The Labor Department on Friday released a blow-out jobs report showing that the economy added about a million new jobs in December and January combined, with the unemployment rate rising a smidge to 4 percent. The numbers not only came in hotter than what economists had anticipated but essentially corrected the record around the perceived hiring slowdown from the Omicron variant. This is a solid report pretty much every way you look at it. It’s easy to think of the economy as separate from people, a Rube Goldberg machine of financial engineering that doesn’t have anything to do with actual lives. But jobs are a pretty clear reflection of what people do during the day and, with restaurant and leisure jobs picking up, where they go on nights and weekends, too. It’s a reflection of a population that’s either vaccinated, recovered, or over it. And it’s a sign that this economy is very, very quickly about to end.
First, the really good news. When Omicron hit its national peak last month, rising to more than 800,000 confirmed cases a day, something unexpected happened in the economy: a larger number of people started looking for a job. This is called the labor-force-participation rate, and it has been one of those metrics that has persistently lagged. A big part of this is that more people retired during the pandemic, but there are also those who had to stay home to take care of children or who couldn’t work because of health reasons. Proportionally, that has fallen on women. But in January, more women started to enter the workforce, particularly Black women, whose participation rate jumped by 0.8 percent for the month. While the rate is still below where it was just before the pandemic started, it has now inched up much closer to where it was — and much faster — than economists had expected even a year ago.
The general picture of the economy here is that the country went on a hiring spree and started to pay more for it than ever before. There were 151,000 new jobs added in the leisure and hospitality industries in January, with the vast majority of those concentrated in restaurants and bars. This is also where wage gains have historically been during the pandemic, with workers securing paychecks that are rising faster than inflation. (That these tend to be low-paying jobs probably explains that, though.) The even broader picture is that this is coming as the country’s savings, built up during the pandemic from stimulus payments and less time going out, have been exhausted, thanks in part to the 7 percent annual inflation rate. So while people are less able to stay home, they are also seeing that they have less reason to, since those who are vaccinated have typically been able to weather this most recent wave of infection. “Omicron was a headwind at the turn of the year, but each successive wave of the pandemic is slowing the recovery less,” Bill Adams, chief economist for Comerica Bank, said in a statement.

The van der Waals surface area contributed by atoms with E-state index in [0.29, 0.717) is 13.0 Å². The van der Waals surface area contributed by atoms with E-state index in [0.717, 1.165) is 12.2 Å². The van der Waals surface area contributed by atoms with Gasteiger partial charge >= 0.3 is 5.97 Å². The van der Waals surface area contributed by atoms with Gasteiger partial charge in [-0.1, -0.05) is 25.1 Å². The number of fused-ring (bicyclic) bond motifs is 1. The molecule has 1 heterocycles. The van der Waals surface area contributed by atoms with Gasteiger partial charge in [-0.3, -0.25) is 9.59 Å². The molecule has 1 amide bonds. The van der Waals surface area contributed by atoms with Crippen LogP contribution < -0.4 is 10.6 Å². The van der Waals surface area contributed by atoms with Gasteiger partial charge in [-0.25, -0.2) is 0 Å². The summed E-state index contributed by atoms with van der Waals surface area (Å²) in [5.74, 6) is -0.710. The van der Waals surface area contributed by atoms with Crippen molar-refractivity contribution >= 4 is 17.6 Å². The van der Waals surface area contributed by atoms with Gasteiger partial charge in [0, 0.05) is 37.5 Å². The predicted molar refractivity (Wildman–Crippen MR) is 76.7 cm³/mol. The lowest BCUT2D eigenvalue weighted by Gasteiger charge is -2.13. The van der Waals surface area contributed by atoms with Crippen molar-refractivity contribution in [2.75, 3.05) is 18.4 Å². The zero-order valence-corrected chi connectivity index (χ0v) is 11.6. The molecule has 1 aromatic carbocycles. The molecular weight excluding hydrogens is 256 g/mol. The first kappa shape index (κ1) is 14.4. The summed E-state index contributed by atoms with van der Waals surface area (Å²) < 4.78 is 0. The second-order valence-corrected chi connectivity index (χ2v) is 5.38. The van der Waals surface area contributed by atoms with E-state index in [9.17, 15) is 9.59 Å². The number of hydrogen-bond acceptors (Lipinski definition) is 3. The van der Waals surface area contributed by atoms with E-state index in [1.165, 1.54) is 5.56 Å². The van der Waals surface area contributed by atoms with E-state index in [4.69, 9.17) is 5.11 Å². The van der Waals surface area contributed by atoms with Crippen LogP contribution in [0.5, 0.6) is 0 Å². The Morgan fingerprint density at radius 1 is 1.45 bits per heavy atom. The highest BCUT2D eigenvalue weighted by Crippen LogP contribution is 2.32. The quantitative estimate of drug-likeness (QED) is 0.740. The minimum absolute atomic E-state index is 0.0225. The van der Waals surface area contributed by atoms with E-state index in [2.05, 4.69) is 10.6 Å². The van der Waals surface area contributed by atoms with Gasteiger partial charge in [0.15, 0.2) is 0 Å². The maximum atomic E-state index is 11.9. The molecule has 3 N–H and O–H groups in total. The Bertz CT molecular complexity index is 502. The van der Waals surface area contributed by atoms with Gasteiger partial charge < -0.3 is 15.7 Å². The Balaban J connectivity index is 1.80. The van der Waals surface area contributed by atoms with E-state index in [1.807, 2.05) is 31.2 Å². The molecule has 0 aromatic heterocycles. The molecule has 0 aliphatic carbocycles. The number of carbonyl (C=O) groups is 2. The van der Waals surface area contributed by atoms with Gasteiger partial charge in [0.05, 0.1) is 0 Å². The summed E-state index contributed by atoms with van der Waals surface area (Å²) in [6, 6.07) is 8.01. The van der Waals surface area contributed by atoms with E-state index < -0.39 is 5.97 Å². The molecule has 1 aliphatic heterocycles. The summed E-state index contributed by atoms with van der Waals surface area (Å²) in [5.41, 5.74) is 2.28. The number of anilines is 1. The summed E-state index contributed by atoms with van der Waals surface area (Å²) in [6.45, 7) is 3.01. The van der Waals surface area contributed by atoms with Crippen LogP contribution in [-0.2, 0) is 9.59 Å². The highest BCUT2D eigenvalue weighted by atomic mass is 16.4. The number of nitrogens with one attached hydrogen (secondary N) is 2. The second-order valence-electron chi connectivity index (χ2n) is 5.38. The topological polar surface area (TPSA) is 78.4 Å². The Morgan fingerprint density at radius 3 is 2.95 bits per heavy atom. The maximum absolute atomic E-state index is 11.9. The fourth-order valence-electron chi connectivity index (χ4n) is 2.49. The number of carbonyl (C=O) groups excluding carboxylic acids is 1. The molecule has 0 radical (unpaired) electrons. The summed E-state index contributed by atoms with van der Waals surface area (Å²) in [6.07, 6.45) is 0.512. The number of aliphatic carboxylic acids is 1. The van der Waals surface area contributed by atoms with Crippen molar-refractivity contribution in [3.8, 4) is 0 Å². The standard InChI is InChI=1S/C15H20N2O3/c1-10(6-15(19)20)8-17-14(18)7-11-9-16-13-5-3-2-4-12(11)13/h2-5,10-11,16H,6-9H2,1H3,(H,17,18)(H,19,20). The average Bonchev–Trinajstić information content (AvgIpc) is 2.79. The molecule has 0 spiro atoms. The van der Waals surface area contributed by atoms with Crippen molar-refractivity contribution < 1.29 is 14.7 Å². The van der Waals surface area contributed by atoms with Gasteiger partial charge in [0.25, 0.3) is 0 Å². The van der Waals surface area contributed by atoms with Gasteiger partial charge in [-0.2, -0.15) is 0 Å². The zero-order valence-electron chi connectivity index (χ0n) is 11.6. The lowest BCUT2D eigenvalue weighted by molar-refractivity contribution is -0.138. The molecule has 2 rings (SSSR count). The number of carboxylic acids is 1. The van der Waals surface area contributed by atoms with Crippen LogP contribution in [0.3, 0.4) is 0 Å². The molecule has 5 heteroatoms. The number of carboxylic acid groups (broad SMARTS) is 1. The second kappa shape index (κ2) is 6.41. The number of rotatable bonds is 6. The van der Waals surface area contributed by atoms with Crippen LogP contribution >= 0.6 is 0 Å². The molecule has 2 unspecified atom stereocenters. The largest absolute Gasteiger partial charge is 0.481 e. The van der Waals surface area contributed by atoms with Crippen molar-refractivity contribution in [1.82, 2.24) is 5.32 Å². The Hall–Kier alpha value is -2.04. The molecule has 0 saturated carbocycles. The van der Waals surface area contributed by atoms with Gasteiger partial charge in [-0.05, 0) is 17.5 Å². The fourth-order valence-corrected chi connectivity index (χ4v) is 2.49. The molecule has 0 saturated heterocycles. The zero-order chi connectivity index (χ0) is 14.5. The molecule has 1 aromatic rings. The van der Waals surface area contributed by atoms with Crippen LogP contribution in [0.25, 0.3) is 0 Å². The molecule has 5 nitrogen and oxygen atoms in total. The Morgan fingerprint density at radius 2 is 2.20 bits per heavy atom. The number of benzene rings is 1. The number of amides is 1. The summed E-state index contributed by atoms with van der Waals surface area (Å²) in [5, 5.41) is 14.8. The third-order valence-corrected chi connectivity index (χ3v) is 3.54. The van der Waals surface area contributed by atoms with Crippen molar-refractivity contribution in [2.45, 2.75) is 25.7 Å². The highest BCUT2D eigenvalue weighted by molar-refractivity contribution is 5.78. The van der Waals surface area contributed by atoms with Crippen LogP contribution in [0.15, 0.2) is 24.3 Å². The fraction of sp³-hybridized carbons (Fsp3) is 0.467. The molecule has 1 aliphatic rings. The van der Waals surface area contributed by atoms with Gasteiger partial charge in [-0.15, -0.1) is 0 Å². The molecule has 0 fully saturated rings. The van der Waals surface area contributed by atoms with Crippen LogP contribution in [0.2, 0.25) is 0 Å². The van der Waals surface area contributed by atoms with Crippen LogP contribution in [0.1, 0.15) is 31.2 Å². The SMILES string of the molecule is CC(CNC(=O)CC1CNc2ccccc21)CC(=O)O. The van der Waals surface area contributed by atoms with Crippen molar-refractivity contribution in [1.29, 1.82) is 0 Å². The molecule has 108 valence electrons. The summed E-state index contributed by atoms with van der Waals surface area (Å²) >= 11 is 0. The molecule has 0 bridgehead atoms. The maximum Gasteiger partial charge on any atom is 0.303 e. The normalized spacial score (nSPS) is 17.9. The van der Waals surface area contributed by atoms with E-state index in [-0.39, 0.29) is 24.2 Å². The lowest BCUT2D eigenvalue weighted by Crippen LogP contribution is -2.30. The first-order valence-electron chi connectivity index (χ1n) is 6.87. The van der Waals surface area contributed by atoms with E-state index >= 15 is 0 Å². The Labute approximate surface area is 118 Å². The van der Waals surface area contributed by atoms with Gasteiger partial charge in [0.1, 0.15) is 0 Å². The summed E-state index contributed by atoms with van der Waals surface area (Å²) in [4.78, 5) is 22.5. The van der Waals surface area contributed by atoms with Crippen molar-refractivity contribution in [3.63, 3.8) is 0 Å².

What this means for the future, though, is that this roaring economy isn’t likely to last much longer. Standing in its way is the Federal Reserve, and its chair, Jerome Powell, who is preparing to embark on a program to raise interest rates. Wall Street has been predicting as many as seven quarter-point interest-rate hikes this year from the central bank. Those higher interest rates typically hamper businesses and are likely to eat into job growth and wage gains in order to keep consumption down.
The real risk, though, is that a regime of rate hikes won’t just be a mild tempering of the economy. After all, there are more than 10 million open jobs, far more than there are people who are out of work, so anyone who wants one could theoretically get one. The issue is that this report is essentially so good that it gives the Fed the green light to move too far, too fast, and shock the economic system. There’s always a risk that the Fed could misread the economy and send it into a recession, and this is something that has been increasingly worrying those in the bond market. The Fed is likely to start pumping up rates at its mid-March meeting, so Powell still has time to see how fast inflation is spiking before making any decision. But while it’s clear that this economy has been able to handle Omicron, how resilient it will be to the Fed is still anybody’s guess.